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AMD Advantage: Quality bonuses for laptops with AMD hardware

When AMD, with the last generation of Ryzen mobile processors, made the sale of the more economical “HS” series conditional on the manufacturer installing it exclusively in a notebook that meets AMD’s basic quality requirements, it turned out to be a step in the right direction. Customers have received a certain guarantee of quality and manufacturers have a higher interest in these product lines.

Further activities in this direction are therefore a logical evolution, but within the AMD portfolio we can talk about a revolution, because there are more qualitative requirements and they are not very banal. This time, these quality efforts are not related to a specific product line, but are linked to the AMD Advantage (more precisely Design Framework) label, which targets primarily gaming and high-performance laptops.

The requirements that AMD places on such laptops include:

Combination of Ryzen processor and Radeon graphics core. It is not an end in itself, there are other (for the manufacturer) requirements / (for the customer) advantages:

The first is support for SmartShift, a common TDP for CPU and GPU, where part of its power budget can be provided to the graphics core when the processor is low, and vice versa.

Then there is Smart Access Memory; thus, direct CPU access to all graphics memory. Although this technology is basically cross-platform and can be run on the Nvidia GPU, for example, it has limited support in the drivers to only a few specific games, while the default state of AMD is “implicitly enabled”.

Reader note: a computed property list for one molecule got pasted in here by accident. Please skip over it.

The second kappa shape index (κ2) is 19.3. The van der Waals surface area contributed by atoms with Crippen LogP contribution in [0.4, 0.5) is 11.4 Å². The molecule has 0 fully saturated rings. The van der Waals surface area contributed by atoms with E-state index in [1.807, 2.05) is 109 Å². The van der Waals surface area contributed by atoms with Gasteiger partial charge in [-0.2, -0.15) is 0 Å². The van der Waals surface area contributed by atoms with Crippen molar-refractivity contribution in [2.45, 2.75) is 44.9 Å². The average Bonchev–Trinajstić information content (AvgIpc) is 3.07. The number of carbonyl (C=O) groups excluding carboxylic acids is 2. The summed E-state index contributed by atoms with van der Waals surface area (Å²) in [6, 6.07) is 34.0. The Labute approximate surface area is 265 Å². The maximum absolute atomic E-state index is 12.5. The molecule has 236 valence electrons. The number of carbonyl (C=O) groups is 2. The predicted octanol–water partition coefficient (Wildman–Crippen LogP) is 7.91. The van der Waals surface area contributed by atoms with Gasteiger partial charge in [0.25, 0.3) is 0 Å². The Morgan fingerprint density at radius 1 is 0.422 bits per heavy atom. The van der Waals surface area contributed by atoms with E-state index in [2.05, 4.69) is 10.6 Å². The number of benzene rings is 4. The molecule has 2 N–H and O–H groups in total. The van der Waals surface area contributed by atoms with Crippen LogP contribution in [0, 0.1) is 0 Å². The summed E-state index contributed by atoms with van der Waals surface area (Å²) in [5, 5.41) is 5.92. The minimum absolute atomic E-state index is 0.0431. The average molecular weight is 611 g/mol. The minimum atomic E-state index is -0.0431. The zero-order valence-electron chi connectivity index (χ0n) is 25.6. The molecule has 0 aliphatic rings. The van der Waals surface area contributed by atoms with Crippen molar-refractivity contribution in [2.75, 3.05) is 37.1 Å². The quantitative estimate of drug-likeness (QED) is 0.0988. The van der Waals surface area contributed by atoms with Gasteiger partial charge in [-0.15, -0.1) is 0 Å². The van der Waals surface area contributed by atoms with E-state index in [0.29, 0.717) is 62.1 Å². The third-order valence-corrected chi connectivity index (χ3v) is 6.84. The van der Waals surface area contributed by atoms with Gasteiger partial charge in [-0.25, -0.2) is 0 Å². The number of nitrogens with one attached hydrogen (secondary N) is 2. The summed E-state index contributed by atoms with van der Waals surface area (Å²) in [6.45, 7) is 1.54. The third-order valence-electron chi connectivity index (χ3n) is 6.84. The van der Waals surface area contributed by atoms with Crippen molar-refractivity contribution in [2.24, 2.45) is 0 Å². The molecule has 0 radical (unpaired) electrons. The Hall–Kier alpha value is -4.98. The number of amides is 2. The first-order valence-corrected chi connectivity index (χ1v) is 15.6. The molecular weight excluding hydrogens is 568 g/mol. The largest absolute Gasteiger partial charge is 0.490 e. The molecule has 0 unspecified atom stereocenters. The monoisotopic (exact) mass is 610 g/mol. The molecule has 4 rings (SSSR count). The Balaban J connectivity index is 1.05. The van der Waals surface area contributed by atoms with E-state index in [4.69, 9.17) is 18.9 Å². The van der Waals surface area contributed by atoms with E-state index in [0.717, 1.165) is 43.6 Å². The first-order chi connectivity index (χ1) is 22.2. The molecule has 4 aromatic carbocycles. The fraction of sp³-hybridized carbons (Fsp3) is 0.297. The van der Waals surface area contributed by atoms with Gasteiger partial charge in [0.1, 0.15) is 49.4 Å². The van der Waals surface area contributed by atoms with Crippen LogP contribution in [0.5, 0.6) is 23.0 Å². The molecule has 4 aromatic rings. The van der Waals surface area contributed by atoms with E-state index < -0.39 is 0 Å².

Additional requirements apply to the display. Brightness of at least 300 nits is required, support for 144Hz refresh rate and finally FreeSync.

There are also minimum requirements for cooling quality so that the processor and graphics core do not overwhelm unnecessarily and at the same time do not overheat. Power circuits and batteries must also achieve certain qualities so that the notebook can run on battery power for as long as possible and at the same time charge at a reasonable speed.

AMD Advantage will offer products announced starting in the first half of June. The first swallow is the Asus ROG Strix G15, on which AMD and Asus have tried to show what performance can be achieved in a laptop of otherwise relatively conservative dimensions with decent quality.

Reviews of this model have already appeared online, so in the form of a small tasting we can try some results from the review of Anandtech, specifically on the performance of the processor:

To perform a graphics card:

To last the battery:

And for charging speed:

More details in the Anandtech review (link in sources). Looking at the charts, keep in mind that the tested Asus is a 15.6 ″ notebook weighing 2.28 kg, while, for example, the Clevo with Core i9-9900K / GeForce RTX 2080, which achieves similar performance in some tests, is almost four-kilo. In some graphs, the notebook with the Intel Core i9-11980HK processor (Tiger Lake) is Intel ‘s reference platform, the weight of which Intel did not boast. The average weight of reported notebook models with this processor is already lower (probably due to the 10nm generation process Tiger Lake) and amounts to 2.75 kg.

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